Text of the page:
Compact and quiet despite a huge helping of horsepower, the Mac Pro’s revolutionary design is set to turn the workstation market on its head.
When Apple puts its mind to a task, it’s a safe bet that the end product will be something special – but the new Mac Pro is out of this world.
After years of research and design work at Apple’s labs, what has emerged is radically different from any desktop PC you’ve ever seen – a high-end workstation system, crammed with cutting-edge components, which looks more like a beautiful hi-tech bin than a computer.
In keeping with Apple’s wider design ethos, the Mac Pro is a minimalist affair. Its unusual cylindrical shape, finished in a dark, polished gunmetal grey, is blemished by not a single mark – not even an Apple logo – until you reach the “rear” of the device, where all the connections are elegantly arranged on a single panel.
Even this has been meticulously designed, with all Thunderbolt, USB and Ethernet ports stacked in two columns. Cleverly, the labels and lines surrounding each individual group are backlit, illuminating when the system fires up, or whenever movement is detected. If you happen to have your Mac Pro stowed under a desk, those backlit labels make it easier to locate the port you’re looking for.
The Mac Pro’s big party trick is how easy it is to open up. Flip the single catch at the top of the chassis next to the port panel, and (assuming all cables have been disconnected) it’s possible to pull the entire exterior sheath up and off, with a satisfying, Star Trek-esque whoosh. It reveals a suitably exotic interior, with four RAM sockets sitting in two spring-loaded banks on either side, and the rear of the two graphics cards between them, one of which has the system’s single PCI Express-based SSD mounted on it.
The Mac Pro is certainly eye-catching, but what’s really clever about the design is the way that Apple has completely deconstructed the traditional desktop. Instead of everything sprouting from a single, monolithic motherboard, Apple has opted for a modular approach, with each major component mounted on a separate board.
This explains how Apple has crammed so much into so little space (it really is compact, rising a mere 251mm from the desk and measuring 167mm in diameter). What it doesn’t explain, though, is how the Mac Pro gets rid of the heat generated by all of its powerful components.
In more traditional high-end workstations and PCs, there’s usually an assortment of fans and heatsinks, all working together to cool the system. They draw air into the chassis, distribute it to the graphics cards, CPU, power supply and other components, and push it back out of the box again. Inevitably, under load, such an arrangement can make a lot of noise. The smaller the chassis, the harder those fans have to work, and the louder they become.
In the comparatively tiny Mac Pro, the main heat-generating parts – the CPU and graphics cards – are attached to a single, Toblerone-shaped heatsink that runs up the centre of the tubular case, with one component on each side. Apple calls this the “thermal core”, and it requires only a single fan to keep things cool, which is mounted at the bottom of the heatsink. This sucks air in from outside, pushes it across the surface of the heatsink and vents it out of the hole you see at the top.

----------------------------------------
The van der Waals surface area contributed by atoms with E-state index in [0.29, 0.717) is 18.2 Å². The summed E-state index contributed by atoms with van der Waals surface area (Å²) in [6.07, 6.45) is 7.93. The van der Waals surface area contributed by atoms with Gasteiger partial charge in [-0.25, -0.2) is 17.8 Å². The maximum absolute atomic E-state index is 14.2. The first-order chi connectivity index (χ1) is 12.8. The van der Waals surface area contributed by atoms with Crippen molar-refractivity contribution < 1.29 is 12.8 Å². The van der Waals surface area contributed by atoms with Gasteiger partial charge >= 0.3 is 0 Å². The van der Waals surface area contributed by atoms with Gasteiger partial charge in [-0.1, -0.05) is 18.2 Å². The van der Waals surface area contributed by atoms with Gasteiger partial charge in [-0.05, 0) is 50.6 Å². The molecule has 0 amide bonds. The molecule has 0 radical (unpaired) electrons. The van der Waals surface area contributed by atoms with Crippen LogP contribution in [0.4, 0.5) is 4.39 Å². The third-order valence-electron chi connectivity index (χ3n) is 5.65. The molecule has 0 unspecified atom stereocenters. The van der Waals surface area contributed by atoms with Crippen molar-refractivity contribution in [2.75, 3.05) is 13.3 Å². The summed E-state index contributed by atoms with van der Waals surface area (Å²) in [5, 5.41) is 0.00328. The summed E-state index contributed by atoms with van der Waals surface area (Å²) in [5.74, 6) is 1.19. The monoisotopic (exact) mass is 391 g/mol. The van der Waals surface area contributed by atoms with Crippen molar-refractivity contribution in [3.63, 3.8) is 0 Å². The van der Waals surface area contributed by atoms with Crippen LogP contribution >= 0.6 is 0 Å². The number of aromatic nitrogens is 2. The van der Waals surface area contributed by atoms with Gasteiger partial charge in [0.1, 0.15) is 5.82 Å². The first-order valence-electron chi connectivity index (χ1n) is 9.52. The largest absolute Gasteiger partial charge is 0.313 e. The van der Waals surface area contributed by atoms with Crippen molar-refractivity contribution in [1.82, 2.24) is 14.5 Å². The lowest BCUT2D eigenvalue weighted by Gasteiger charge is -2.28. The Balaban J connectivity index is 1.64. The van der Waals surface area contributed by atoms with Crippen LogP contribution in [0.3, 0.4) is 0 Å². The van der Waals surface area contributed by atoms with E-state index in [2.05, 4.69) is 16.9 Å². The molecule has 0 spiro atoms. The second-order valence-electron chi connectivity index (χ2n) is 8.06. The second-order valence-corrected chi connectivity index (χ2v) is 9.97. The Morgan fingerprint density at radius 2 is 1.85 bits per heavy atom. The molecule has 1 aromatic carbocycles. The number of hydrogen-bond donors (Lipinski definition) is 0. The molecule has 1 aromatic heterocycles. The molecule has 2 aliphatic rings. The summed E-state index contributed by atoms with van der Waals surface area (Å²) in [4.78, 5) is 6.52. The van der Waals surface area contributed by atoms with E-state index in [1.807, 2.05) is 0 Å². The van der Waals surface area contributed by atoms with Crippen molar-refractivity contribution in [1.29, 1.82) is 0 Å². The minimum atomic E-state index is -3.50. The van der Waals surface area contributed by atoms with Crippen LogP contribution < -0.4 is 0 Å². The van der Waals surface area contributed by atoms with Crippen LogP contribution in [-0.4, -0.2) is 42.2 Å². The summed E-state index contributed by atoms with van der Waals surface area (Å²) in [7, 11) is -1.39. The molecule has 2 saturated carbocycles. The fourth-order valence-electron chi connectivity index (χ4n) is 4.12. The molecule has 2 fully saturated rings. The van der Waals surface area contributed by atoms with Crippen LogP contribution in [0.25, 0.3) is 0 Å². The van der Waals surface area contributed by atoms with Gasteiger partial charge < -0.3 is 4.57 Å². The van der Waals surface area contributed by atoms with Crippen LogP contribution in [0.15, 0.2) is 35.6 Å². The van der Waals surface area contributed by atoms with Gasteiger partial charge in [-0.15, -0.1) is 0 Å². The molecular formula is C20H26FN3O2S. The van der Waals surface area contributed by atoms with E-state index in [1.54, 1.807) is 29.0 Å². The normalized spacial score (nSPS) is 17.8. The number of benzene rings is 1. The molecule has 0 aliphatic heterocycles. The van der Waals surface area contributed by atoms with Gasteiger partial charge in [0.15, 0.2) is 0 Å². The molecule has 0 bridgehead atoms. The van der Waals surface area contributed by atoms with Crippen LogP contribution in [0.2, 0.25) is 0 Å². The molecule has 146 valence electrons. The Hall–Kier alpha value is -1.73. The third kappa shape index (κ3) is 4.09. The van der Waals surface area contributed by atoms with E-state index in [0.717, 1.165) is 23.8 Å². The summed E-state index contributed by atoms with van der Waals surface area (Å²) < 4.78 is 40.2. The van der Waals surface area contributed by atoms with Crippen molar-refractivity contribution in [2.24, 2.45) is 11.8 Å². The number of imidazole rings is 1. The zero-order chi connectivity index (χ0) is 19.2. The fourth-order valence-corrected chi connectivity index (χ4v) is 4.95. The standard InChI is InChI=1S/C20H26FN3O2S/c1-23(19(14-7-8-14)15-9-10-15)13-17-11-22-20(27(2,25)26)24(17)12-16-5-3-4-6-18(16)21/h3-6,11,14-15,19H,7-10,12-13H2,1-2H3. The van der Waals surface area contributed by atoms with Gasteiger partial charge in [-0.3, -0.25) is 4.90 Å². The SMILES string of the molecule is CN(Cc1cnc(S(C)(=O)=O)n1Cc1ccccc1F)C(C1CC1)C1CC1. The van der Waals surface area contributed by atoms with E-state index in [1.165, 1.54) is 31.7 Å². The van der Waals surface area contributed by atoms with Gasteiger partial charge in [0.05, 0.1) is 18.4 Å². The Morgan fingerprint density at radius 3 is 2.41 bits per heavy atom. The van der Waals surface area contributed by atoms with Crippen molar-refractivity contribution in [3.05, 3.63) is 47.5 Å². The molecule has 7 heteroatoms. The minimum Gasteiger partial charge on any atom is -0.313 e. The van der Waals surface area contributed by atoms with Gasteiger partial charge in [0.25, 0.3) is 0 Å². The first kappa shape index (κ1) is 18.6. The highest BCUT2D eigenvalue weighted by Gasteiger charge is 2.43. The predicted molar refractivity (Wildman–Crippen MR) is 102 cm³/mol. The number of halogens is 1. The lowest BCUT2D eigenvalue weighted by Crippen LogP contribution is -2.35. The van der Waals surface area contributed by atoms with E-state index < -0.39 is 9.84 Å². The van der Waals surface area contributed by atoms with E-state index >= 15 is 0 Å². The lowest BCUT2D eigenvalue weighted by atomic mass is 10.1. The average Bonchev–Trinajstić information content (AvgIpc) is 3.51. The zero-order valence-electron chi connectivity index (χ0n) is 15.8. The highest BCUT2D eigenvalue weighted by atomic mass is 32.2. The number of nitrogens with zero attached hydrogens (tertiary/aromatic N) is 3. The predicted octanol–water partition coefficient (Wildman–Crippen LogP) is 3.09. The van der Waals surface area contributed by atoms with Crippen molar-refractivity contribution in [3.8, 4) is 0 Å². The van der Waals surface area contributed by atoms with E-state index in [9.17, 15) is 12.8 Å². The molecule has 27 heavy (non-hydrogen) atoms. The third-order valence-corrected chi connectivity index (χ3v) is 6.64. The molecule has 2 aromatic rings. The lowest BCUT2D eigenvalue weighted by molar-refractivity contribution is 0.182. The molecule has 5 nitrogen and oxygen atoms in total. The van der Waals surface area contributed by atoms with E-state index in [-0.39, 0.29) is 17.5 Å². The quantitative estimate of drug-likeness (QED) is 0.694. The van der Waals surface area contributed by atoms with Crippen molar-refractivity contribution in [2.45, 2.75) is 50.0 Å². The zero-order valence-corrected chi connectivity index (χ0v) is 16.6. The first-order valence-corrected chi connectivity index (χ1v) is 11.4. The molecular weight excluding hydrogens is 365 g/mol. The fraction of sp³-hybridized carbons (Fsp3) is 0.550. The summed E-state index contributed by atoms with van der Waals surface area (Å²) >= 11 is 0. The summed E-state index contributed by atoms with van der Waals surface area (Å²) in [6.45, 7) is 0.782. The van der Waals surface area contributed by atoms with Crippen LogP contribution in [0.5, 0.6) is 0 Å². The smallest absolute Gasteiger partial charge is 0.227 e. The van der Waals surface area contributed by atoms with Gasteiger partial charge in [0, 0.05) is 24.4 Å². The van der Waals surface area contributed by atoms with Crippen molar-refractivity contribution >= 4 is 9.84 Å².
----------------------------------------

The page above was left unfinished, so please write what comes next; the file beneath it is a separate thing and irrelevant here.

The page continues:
It’s an incredibly efficient system: despite the cramped nature of the chassis, the Mac Pro barely ever registers more than a quiet hum. Even with the 24 logical cores of our review unit at full pelt, we had to put our ear right over the vent to hear it over the the office air conditioning.
The hardware inside the Mac Pro is, inevitably, a touch less exotic than the exterior design. Nonetheless, the sheer amount of power it’s possible to pack into it remains impressive. Our review unit came with a 12-core 2.7GHz Intel Xeon E5-2697 v2 CPU (complete with Hyper-Threading, Turbo Boost capability up to 3.5GHz, 30MB of L3 cache and a QPI running at 8GT/sec). It also had 32GB of DDR3 RAM, a 512GB PCI Express SSD with a claimed throughput of 1GB/sec, and a pair of AMD FirePro D700 GPUs.
The graphics cards are custom parts, and thus can’t be compared directly with AMD’s retail FirePro boards. With AMD’s Tahiti XT core at the centre of things, though, and 6GB of GDDR5 RAM, the closest comparison is with AMD’s FirePro W9000 cards, which cost a breathtaking $4450 each.
For the specification above, you’ll be paying a handsome $10,469. However, this isn’t the only line-up available. The range starts at a much more reasonable $3999, for which sum the Mac Pro comes equipped with a quad-core 3.7GHz Xeon E5-1620 v2, 12GB of DDR3 RAM, a 256GB PCI Express SSD and twin AMD FirePro D300 cards. It tops out at $11,299 for a 12-core system like our test unit, with 64GB of RAM and a 1TB SSD, and in between there are options based on six- and eight-core Xeon E5 v2s.